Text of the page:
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Bars near ASU are closing due to COVID-19 concerns

The temporary closures come after the CDC advised against gathering in groups of 10 or more

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In this photo taken with a slow shutter speed, a pedestrian crosses Mill Avenue at 5th Street on Sunday, Oct. 19, 2014, in Tempe.

Concerns over the spread of COVID-19, or the new coronavirus, have pushed some bars and restaurants on Mill Avenue and near campus to decide between staying open or temporarily shutting their doors. 

The debate comes after Phoenix Mayor Kate Gallego declared a state of emergency Tuesday in response to the coronavirus, asking that Phoenix bars close by 8 p.m. and that restaurants shift to a takeout, delivery or drive-thru only model. 

"What our community is experiencing right now is unprecedented," Gallego wrote in a statement on the matter. "The steps we take will define the future of our city and our residents."

The decisions also follow President Donald Trump and his administration's Monday announcement that gatherings should be limited to less than 10 people and that people should try to avoid discretionary travel, bars and restaurants. 

Earlier this week, the Arizona Department of Health Services did not recommend the cancellation of events. However, the department now recommends canceling or postponing any gatherings larger than 50 people after reviewing new guidelines from the Centers for Disease Control and Prevention

ADHS also announced new recommendations for bars and restaurants following Trump's announcement. 

The organization recommended that bars discourage dining in, and they should instead offer curbside pickup and drive-thru options, adding that businesses should seat customers at least 6 feet apart from one another to promote social distancing and to create social distancing protocols for their employees.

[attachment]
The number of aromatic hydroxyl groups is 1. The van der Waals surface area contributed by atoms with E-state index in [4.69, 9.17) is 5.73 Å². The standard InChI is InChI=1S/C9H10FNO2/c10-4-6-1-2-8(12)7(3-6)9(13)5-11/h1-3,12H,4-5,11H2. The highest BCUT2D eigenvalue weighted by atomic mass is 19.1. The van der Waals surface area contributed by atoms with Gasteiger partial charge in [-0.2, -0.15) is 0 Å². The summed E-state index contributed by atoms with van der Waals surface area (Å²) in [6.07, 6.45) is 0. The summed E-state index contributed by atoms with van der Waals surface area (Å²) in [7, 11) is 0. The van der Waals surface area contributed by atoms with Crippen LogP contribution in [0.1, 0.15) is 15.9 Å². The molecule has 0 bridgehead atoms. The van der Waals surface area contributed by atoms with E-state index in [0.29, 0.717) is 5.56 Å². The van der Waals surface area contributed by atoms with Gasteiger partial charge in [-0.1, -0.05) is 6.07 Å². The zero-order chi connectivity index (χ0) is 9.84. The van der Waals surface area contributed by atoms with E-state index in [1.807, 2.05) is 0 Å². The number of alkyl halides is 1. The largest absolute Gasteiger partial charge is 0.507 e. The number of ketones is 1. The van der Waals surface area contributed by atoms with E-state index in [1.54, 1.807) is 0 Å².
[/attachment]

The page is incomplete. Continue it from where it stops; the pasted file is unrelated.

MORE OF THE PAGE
Despite the recommendations, the city of Tempe has not yet declared a citywide emergency, and bars and restaurants have not been asked to close their doors. However, Tempe City Council will consider approval of an ordinance allowing the mayor to declare a state of emergency on Thursday. 

If approved, Tempe Mayor Mark Mitchell would then have the authority to enact emergency response measures, such as ordering bars and restaurants to close and pivot to take-out and delivery options, according to the city of Tempe's website. 

Local bars and restaurants are taking mixed approaches to the changes in government recommendations. 

Azcentral reported that Evening Entertainment Group, a local company that owns several restaurants and bars in Old Town Scottsdale, has decided to close all their locations temporarily.

Sunbar Tempe, Casa Tempe, El Hefe Tempe and Charlie Trumbull's decided to close this morning but have not yet released official statements on the matter.

The restaurant and concert venue Shady Park said "of course" they are considering closing, but “it’s kind of a fluid situation.”

Varsity Tavern said that for the time being, they have decided to stay open unless they are forced to close. Vine Tavern & Eatery, Rúla Búla Irish Pub, Casey Moore's Oyster House and Pedal Haus Brewery in Tempe have all decided to remain open as long as they are allowed to.

Some businesses that are staying open are taking additional precautions in response. 

Monkey Pants Bar & Grill said they have changed some policies to protect employees and customers, and Devil's Advocate Bar & Grill posted about their updated precautions on Instagram

Riot Hospitality Group, a company that manages multiple local restaurants including Riot House and El Hefe, also posted a list of new protocols on all their websites.

Some local governments are implementing restrictions on certain businesses. Monday, Washington D.C., ordered the closure of nightclubs and bars, and on Sunday, the state of Virginia prohibited events with more than 100 people.

 Reach the reporters at and and follow @G_Mira_ and @vandana_rav on Twitter. 

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